Brian's House Building Blog

It's Like War in Sparta: What Are Your Options When You Don't Agree with Your Strata Manager?

by Peyton Sanders

A strata manager is supposed to make sure bills are paid, levies are collected, and all parts of the building you live in are compliant according to the building codes of your state. However, there will be times when the property owners and their strata manager do not agree with the daily running of the building. Take the situation of a building on the Gold Coast, in which owners face an expensive repair bill for failing balcony balustrades, but the current management company has yet to address a problem they have known to exist for over a year. When in this type of situation, you may wonder what you as a property owner in the building can do to resolve the problem. If you feel your building's strata management company is letting you down, there are several steps to take before you part ways and look for a new, better one.

Checking the Fine Print

Before anything can be done, you first need to get together with the other property owners in the building to find out how many of them agree with your grievance. You will need to form a committee to deal with the strata manager if there is no committee already in existence. If you cannot find a majority of owners within the building with a grievance, you cannot take on the strata manager alone, as an individual dispute is no basis to terminate a contract. If you are in this situation, it may be time to sell up and consider living elsewhere.

Once you do have a committee that has the backing of the majority of the property owners, the next step is to make sure that everything done from here forward is in accordance with the details of the contract the property owners have with them. The contract you have with them is binding, and if you cannot find a resolution with the manager by just sitting down with them face-to-face and airing your grievances, then the dispute resolution process outlined in the contract needs to be followed.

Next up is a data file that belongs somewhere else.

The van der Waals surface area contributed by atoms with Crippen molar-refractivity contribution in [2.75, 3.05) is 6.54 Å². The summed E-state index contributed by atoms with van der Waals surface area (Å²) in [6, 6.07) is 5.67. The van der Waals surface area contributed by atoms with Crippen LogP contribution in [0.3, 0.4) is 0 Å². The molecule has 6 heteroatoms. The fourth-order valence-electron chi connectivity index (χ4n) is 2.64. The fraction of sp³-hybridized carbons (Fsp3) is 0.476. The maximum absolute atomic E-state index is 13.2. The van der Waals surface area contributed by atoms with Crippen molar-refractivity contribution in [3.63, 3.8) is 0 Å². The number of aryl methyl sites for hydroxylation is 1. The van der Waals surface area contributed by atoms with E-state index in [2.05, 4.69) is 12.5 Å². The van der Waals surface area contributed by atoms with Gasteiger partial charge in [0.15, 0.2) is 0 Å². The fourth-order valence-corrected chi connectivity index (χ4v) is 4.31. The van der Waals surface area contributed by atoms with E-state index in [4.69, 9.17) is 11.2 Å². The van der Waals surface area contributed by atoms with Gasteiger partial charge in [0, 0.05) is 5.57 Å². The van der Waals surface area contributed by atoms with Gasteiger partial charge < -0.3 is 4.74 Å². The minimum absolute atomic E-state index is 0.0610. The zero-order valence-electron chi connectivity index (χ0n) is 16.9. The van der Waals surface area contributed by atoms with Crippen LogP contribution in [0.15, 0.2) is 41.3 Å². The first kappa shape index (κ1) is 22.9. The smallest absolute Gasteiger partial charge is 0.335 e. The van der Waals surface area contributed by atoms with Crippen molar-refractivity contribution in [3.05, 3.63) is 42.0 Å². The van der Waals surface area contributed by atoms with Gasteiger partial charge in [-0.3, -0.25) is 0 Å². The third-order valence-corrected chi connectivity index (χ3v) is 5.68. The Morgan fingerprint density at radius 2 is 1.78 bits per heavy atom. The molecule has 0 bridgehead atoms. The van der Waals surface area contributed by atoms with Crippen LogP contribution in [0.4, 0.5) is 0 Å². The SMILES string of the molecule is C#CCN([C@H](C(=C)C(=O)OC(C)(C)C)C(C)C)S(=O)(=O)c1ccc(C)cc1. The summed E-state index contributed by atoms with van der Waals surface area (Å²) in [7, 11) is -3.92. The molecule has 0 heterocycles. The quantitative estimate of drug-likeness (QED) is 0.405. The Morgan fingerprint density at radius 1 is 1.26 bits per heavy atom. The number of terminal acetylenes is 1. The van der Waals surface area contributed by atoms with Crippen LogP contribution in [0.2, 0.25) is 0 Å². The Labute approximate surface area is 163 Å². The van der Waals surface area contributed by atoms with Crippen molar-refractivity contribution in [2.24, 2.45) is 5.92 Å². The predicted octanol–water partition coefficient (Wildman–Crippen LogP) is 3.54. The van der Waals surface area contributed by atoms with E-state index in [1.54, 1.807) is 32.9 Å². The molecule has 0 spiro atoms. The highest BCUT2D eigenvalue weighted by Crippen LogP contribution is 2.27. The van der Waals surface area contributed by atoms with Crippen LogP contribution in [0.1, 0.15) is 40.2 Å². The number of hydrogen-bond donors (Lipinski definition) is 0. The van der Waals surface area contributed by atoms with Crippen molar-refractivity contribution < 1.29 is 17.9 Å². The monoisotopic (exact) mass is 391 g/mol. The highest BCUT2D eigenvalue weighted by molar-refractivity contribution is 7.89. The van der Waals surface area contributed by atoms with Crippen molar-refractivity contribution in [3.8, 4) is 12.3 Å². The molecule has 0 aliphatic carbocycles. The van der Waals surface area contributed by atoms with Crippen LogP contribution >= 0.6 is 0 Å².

Once you verbally advise the strata manager of the problems that need to be remedied and your expectations of when they should be attended to, you must follow this up in writing. A letter is all that is required, but you must list what issues you want to be fixed and when you expect them to be fixed by. Be realistic with your demands by doing some research first. For example, if there is a damaged wall in the common area to be repaired, get an estimate from a general contractor first to find out what type of repair is required and how long it will take to do.

Entering the Legal Process

If the strata manager does not respond to your written notice within the time frame specified, the next step is to issue a breach notice to them. The exact way to issue a breach notice varies depending on the wording of the existing contract with them. If you are not 100% confident you can understand the contract wording, now is the time to seek legal advice. If the strata manager chooses to dispute your claim at a later time, not having followed the correct dispute process could have your claim voided and you will need to start again.

A general overview of the process is for a formal breach notice to be issued to the strata manager. This will be followed by back-and-forth correspondence, and attempts should be made to find a resolution. It may be that the committee needs to attend a mediation with the strata manager to again discuss the issues face to face. It is only after following the contract resolution clauses and not reaching an agreement that dissolving the contract with the strata manager can take place.

Terminating Your Strata Manager

The final step is to have another meeting of the building lot owners, in which a motion to terminate the strata management relationship is put to the vote. If the majority of owners agrees, then a written notice to the strata manager can be issued to notify them the contract is over. This clears the way for you to enter into a contract with a new strata manager who has a proven reputation for getting the job done, and now, hopefully, all building issues can be addressed and a new positive working relationship will be formed.

To get started in the search for new management, contact a service like Austral Property Maintenance Pty Ltd.